Charles Peter Wuorinen was born on June 9, 1938, in Manhattan. His father, John, emigrated from Finland and worked in factories before earning a doctorate at Columbia University, where he was subsequently chairman of the history department. His mother, Alfhild (Kalijarvi) Wuorinen, earned a master’s in biology from Smith College.

Charles grew up in the elite intellectual environs of Manhattan’s Upper West Side, where he developed a deep connection to the classical canon and began writing music at age 5. Though his parents discouraged a career in composition, he found support from the eminent historian Jacques Barzun, a family friend.

From an early age, he studied with Columbia composers, including Vladimir Ussachevsky and Jack Beeson. He won a Young Composers’ Award from the New York Philharmonic at 16.

He received his undergraduate degree from Columbia in 1961 and a master’s in music there in 1963 and soon became a major voice on the academic scene, with icy, dense pieces such as his String Trio and Piano Variations.

Wuorinen constructed a system of lucid, hyper-intellectual 12-tone writing in which intervals between notes structured a piece’s rhythm and form. His style elaborated the theories of his colleague Milton Babbitt; it also combined the rhythmic vitality of Igor Stravinsky with the atonal vocabulary of Arnold Schoenberg.

In a larger sense, Wuorinen shared the midcentury modernist ethos of Babbitt, who articulated a new vision in an infamous 1958 article titled “Who Cares if You Listen?” His outlook was that American composers, like Cold War scientists and mathematicians, could find refuge for their avant-garde experiments in the university.

In 1962, with the flutist and composer Harvey Sollberger, Wuorinen founded the Group for Contemporary Music, a pioneering ensemble dedicated to the exacting realization of complex works.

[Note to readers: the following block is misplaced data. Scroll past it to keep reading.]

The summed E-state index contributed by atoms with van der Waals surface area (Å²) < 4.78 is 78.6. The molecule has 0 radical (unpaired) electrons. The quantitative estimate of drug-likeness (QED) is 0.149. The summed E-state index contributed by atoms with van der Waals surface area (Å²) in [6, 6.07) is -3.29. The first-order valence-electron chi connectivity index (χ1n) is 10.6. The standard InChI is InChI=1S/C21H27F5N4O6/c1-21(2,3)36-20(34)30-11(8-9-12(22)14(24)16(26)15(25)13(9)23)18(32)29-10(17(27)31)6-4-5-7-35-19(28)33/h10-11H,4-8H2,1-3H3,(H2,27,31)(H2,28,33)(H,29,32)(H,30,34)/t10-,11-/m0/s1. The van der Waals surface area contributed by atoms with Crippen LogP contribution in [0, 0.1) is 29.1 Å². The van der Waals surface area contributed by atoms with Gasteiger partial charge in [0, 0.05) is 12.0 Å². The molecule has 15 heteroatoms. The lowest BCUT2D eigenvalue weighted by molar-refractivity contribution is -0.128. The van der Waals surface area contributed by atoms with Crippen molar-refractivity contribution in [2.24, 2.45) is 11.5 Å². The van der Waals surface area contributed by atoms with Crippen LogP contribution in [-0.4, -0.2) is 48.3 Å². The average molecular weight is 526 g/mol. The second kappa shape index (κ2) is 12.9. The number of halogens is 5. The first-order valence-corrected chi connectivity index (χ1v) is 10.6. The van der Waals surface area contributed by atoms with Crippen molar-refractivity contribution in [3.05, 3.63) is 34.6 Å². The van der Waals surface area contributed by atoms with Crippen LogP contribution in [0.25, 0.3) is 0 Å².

But his academic career remained at times uncertain: As a result of departmental politics, he was denied tenure at Columbia in 1971, only a year after he had earned the Pulitzer for his innovative electronic work “Time’s Encomium.” He went on to teach at many universities, including Princeton, Yale, and Rutgers, as well as at the Manhattan School of Music. He was both beloved and feared by his students.

In the 1980s, Wuorinen held a major residency with the San Francisco Symphony and became a reliable interview subject for journalists seeking a contrarian and recondite perspective on the state of the arts.

“We have reached the stage, under the impulse of cultural populism, where we are incapable of measuring or acknowledging artistic merit except in terms of commercial success,” he told The New York Times in 1991. “We don’t distinguish between the committed, passionate audience and the trend-seeking yuppie audience. We just count bodies and measure sales.”

As minimalism and neo-Romanticism began to find new audiences and institutional support, eclipsing his style of choice, Wuorinen was not quiet about his concerns. “What we have is the quick fix, the need for instant self-gratification,” he told the Los Angeles Times in 1989. “And that accounts for this utterly unchallenging, unprovocative kind of music.”

He would deliver such remarks with a sly smile, knowing that they were bound to rankle. He clung steadfastly, if at times predictably, to his conservative beliefs; in 2018 he said that awarding the Pulitzer to the hip-hop musician Kendrick Lamar marked “the final disappearance of any societal interest in high culture.”